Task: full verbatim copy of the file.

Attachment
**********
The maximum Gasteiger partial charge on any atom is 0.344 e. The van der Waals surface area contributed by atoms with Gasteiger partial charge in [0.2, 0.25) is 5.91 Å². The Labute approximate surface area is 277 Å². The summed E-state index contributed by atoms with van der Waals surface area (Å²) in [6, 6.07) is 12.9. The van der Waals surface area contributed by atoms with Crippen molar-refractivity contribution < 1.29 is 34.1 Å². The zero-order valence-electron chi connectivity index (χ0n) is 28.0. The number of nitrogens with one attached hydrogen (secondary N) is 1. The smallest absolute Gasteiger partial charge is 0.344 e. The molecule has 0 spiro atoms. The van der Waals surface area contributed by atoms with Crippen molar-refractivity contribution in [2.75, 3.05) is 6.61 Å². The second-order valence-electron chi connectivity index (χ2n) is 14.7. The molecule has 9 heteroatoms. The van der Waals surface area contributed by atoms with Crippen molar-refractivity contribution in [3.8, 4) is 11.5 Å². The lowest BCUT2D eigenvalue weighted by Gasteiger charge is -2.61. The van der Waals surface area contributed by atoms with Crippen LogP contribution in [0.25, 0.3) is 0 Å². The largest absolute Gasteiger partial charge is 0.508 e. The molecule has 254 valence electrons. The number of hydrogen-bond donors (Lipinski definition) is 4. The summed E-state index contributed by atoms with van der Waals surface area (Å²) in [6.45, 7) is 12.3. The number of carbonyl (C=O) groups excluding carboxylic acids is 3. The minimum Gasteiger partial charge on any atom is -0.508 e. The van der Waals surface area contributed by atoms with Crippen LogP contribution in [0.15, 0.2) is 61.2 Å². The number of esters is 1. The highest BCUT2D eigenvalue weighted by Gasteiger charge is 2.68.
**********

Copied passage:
The maximum Gasteiger partial charge on any atom is 0.344 e. The van der Waals surface area contributed by atoms with Gasteiger partial charge in [0.2, 0.25) is 5.91 Å². The Labute approximate surface area is 277 Å². The summed E-state index contributed by atoms with van der Waals surface area (Å²) in [6, 6.07) is 12.9. The van der Waals surface area contributed by atoms with Crippen molar-refractivity contribution < 1.29 is 34.1 Å². The zero-order valence-electron chi connectivity index (χ0n) is 28.0. The number of nitrogens with one attached hydrogen (secondary N) is 1. The smallest absolute Gasteiger partial charge is 0.344 e. The molecule has 0 spiro atoms. The van der Waals surface area contributed by atoms with Crippen molar-refractivity contribution in [2.75, 3.05) is 6.61 Å². The second-order valence-electron chi connectivity index (χ2n) is 14.7. The molecule has 9 heteroatoms. The van der Waals surface area contributed by atoms with Crippen molar-refractivity contribution in [3.8, 4) is 11.5 Å². The lowest BCUT2D eigenvalue weighted by Gasteiger charge is -2.61. The van der Waals surface area contributed by atoms with Crippen LogP contribution in [0.25, 0.3) is 0 Å². The largest absolute Gasteiger partial charge is 0.508 e. The molecule has 254 valence electrons. The number of hydrogen-bond donors (Lipinski definition) is 4. The summed E-state index contributed by atoms with van der Waals surface area (Å²) in [6.45, 7) is 12.3. The number of carbonyl (C=O) groups excluding carboxylic acids is 3. The minimum Gasteiger partial charge on any atom is -0.508 e. The van der Waals surface area contributed by atoms with Crippen LogP contribution in [0.15, 0.2) is 61.2 Å². The number of esters is 1. The highest BCUT2D eigenvalue weighted by Gasteiger charge is 2.68.